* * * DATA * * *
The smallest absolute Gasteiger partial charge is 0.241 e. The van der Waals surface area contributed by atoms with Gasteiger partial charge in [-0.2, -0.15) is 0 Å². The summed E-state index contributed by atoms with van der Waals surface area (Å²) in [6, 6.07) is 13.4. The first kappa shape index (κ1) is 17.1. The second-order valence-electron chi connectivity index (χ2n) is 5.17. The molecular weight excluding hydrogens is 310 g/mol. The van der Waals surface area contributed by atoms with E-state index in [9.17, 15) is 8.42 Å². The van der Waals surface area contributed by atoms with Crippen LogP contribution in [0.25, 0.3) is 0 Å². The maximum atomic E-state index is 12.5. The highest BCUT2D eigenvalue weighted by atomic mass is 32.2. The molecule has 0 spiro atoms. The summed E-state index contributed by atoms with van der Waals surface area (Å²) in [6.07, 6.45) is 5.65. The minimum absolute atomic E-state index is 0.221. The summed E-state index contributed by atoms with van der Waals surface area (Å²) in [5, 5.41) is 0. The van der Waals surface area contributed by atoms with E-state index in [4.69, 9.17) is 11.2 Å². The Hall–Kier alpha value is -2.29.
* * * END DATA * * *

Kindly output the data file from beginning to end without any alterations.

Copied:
The smallest absolute Gasteiger partial charge is 0.241 e. The van der Waals surface area contributed by atoms with Gasteiger partial charge in [-0.2, -0.15) is 0 Å². The summed E-state index contributed by atoms with van der Waals surface area (Å²) in [6, 6.07) is 13.4. The first kappa shape index (κ1) is 17.1. The second-order valence-electron chi connectivity index (χ2n) is 5.17. The molecular weight excluding hydrogens is 310 g/mol. The van der Waals surface area contributed by atoms with E-state index in [9.17, 15) is 8.42 Å². The van der Waals surface area contributed by atoms with Crippen LogP contribution in [0.25, 0.3) is 0 Å². The maximum atomic E-state index is 12.5. The highest BCUT2D eigenvalue weighted by atomic mass is 32.2. The molecule has 0 spiro atoms. The summed E-state index contributed by atoms with van der Waals surface area (Å²) in [6.07, 6.45) is 5.65. The minimum absolute atomic E-state index is 0.221. The summed E-state index contributed by atoms with van der Waals surface area (Å²) in [5, 5.41) is 0. The van der Waals surface area contributed by atoms with E-state index in [4.69, 9.17) is 11.2 Å². The Hall–Kier alpha value is -2.29.